…Although some may be quick to call out Google for its decision to charge a premium, Google Maps has really been the only mapping service to offer its product to everyone without cost. Traditionally, companies like NavTeq and TeleNav have always licensed their map data to third parties. It costs a lot of money to put together accurate maps and Google took some risk offering theirs free of charge. As a result, Google Maps has become the go-to place for many companies and users alike. In fact, comScore found that over 71% of Americans had used Google Maps in February.

Mapping Wikipedia
Via Tracemedia:

Mapping Wikipedia is a groundbreaking visualisation of the world mapped according to articles in 7 different languages. The map displays both the global patterns and the vast number of geo-located items. The dataset was produced by the Oxford Internet Institute as part of a project that examines Wikipedia in the Middle East and North Africa…
…The project was developed using the excellent Open Layers. To display the large number of articles we wrote a subclass of the Open Layers Canvas renderer, and optimised for point plotting. As a fallback for browsers that don’t support canvas we included the FlashCanvas shim. 
The Google basemap was produced using the Styled Map Wizard
To glue everything together we used jQuery.

Image: English, by Wordcount in Europe. Via Tracemedia.
H/T: Flowing Data

Mapping Wikipedia

Via Tracemedia:

Mapping Wikipedia is a groundbreaking visualisation of the world mapped according to articles in 7 different languages. The map displays both the global patterns and the vast number of geo-located items. The dataset was produced by the Oxford Internet Institute as part of a project that examines Wikipedia in the Middle East and North Africa…

…The project was developed using the excellent Open Layers. To display the large number of articles we wrote a subclass of the Open Layers Canvas renderer, and optimised for point plotting. As a fallback for browsers that don’t support canvas we included the FlashCanvas shim.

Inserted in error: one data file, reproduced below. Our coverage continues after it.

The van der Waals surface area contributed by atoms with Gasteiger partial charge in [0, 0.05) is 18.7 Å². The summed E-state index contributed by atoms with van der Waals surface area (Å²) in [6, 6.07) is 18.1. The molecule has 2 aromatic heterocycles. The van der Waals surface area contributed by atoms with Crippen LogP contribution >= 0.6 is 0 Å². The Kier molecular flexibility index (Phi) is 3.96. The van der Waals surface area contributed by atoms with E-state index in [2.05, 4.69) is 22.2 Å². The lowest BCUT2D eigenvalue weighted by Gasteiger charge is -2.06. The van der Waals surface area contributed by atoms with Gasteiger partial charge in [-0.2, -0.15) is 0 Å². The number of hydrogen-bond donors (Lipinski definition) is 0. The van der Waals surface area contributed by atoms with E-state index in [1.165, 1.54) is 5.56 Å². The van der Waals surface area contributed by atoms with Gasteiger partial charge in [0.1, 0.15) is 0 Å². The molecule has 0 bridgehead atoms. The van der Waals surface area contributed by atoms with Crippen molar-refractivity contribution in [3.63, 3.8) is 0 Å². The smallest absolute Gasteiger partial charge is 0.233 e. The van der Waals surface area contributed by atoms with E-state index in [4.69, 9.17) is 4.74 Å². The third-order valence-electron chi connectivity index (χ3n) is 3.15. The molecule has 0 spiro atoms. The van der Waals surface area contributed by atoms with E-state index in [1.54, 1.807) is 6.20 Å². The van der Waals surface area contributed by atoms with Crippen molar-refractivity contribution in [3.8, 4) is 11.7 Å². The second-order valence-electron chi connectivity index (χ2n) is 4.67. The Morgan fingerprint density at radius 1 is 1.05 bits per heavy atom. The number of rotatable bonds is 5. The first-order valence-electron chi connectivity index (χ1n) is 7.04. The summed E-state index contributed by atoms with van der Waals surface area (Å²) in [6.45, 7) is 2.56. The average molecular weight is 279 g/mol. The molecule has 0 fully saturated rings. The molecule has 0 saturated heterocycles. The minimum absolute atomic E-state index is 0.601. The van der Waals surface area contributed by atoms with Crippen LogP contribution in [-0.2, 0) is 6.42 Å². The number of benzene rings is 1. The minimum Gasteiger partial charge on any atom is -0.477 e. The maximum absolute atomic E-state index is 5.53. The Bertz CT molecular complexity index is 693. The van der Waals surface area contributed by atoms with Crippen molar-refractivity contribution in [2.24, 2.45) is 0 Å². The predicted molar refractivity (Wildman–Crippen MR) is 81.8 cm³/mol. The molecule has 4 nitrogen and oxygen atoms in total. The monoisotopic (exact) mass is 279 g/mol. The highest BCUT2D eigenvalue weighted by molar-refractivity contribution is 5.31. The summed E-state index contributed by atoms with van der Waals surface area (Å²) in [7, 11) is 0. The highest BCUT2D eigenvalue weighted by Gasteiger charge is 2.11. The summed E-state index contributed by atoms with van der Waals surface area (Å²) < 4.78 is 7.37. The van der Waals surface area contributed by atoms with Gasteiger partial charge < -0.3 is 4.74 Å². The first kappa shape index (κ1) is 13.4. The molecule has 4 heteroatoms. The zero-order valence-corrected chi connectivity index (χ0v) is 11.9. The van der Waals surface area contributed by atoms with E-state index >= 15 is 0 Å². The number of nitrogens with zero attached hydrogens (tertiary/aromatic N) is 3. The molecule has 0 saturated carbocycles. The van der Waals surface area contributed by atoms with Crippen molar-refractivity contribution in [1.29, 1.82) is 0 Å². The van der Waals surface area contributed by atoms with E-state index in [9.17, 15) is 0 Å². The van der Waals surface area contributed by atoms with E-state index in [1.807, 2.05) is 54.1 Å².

The Google basemap was produced using the Styled Map Wizard

To glue everything together we used jQuery.

Image: English, by Wordcount in Europe. Via Tracemedia.

H/T: Flowing Data

Print will survive. Books will survive even longer. It’s print as a marker of prestige that’s dying.

Tim Carmody, in his piece, Wikipedia Didn’t Kill Britannica. Windows Did.

Carmody argues that Britannica began to die long before Wikipedia was around, likely around the time of the advent of Microsoft and Encarta CD-Roms. He’s not too sad about it though, because he likens Britannica to a marker of prestige more than an actually valuable, usable information source.

In short, Britannica was the 18th/19th equivalent of a shelf full of SAT prep guides. Or later, a family computer.

“I suspect almost no one ever opened their Britannicas,” says Appelbaum. “Britannica’s own market research showed that the typical encyclopedia owner opened his or her volumes less than once a year,” say Greenstein and Devereux.

“It’s not that Encarta made knowledge cheaper,” adds Appelbaum, “it’s that technology supplanted its role as a purchasable ‘edge’ for over-anxious parents. They bought junior a new PC instead of a Britannica.”

In another piece on the subject (this one in Slate) Farhad Manjoo also believes Britannica is fairly useless as an information source and rather, Wikipedia is sort of our savior.

My advice is to make the wiser, cheaper choice, one that will prove more helpful to your kids in the long run: Pay nothing to Britannica and teach your young ones to use Google and Wikipedia. While there are many legitimate complaints to be leveled at Wikipedia (rarely, it gets things wrong; sometimes, its entries are vandalized), the free, crowdsourced encyclopedia is better than Britannica in every way. It’s cheaper, it’s bigger, it’s more accessible, it’s more inclusive of differing viewpoints and subjects beyond traditional academic scholarship, its entries tend to include more references, and it is more up to date.

Most importantly, learning to navigate Google and Wikipedia prepares you for the real world, while learning to use Britannica teaches you nothing beyond whatever subject you’re investigating at the moment.

In that regard, Manjoo seems to have a point. Learning to fact-check is a key media literacy skill useful not only of journalists and writers but news consumers as well.